Chase Manhattan Bank's effort to conduct electronic data interchange over the Internet is going under. Down under, that is.
The bank has started processing financial EDI-which combines payments with remittance information-in Internet transmissions from a large Australian retailer, which it declined to identify.
It is the first time Chase has processed financial EDI from a company outside the United States.
Four U.S.-based companies already send Chase financial EDI files through the bank's Internet-based EC Gateway service, which has been available since 1997.
About $50 million flows through EC Gateway each month. Chase expects to see significant growth this year as it adds customers, said Jeanine Khoury, vice president and product manager for electronic commerce.
"Chase is one of the only institutions using global Internet communications for financial transactions," said Ms. Khoury.
The Australian agreement is the first of several that Chase plans to secure with foreign companies. By early 1999, the bank expects to add three from Europe, two more from Australia, and at least three more U.S. companies to its EC Gateway.
The service handles non-EDI electronic commerce applications as well, such as wholesale treasury services.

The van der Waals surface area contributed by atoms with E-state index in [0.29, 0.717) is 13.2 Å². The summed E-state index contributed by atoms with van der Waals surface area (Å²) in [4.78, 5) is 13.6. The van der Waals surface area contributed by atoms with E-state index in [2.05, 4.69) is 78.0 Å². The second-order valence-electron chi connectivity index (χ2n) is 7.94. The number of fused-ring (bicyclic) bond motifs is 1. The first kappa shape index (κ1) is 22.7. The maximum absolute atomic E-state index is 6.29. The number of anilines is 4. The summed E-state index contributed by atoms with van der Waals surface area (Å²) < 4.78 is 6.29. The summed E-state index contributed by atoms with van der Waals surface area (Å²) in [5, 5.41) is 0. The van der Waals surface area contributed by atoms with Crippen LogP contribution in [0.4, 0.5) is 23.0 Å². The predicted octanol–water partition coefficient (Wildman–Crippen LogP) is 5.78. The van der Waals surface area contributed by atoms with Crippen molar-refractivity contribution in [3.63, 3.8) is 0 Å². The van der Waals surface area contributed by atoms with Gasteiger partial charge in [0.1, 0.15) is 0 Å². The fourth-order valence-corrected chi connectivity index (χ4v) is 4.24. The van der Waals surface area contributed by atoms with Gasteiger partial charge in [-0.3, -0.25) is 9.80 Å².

By using the Internet instead of private networks, companies can lower the cost of electronic exchanges, said Ms. Khoury.
But companies must pay to ensure the necessary security on the Internet, said Richard Bort, an electronic commerce consultant based in Sherman Oaks, Calif. Because of security concerns, few banks have taken advantage of the Internet.
EC Gateway uses 128-bit encryption built into Harbinger Corp.'s TrustedLink Templar software. The software also authenticates users. Harbinger's Australian distributor is Edification of Melbourne.
Chase's Internet EDI service can help promote business-to-business electronic commerce in Australia, said Peter Blanchard, marketing manager of Tradegate ECA, a Sydney-based association of electronic commerce users. Tradegate has encouraged Australian banks to adopt financial EDI, to no avail.
The Australians use a system called Bulk Electronic Clearance to accommodate periodic debits of fixed payment amounts, Mr. Blanchard said. Though simple and inexpensive, the system does not allow remittance data and other information to be sent with payment instructions.
The banks there recently started using Real-Time Gross Settlement to exchange high-value payments between banks. Until Chase came in, no mid- level business-to-business electronic commerce program was available.
"The growth of EDI rests in the ability of companies to leverage the capabilities of the Internet, which we see as the future of electronic commerce," Mr. Blanchard said. "Chase's initiative represents a vital next step for electronic commerce in Australia."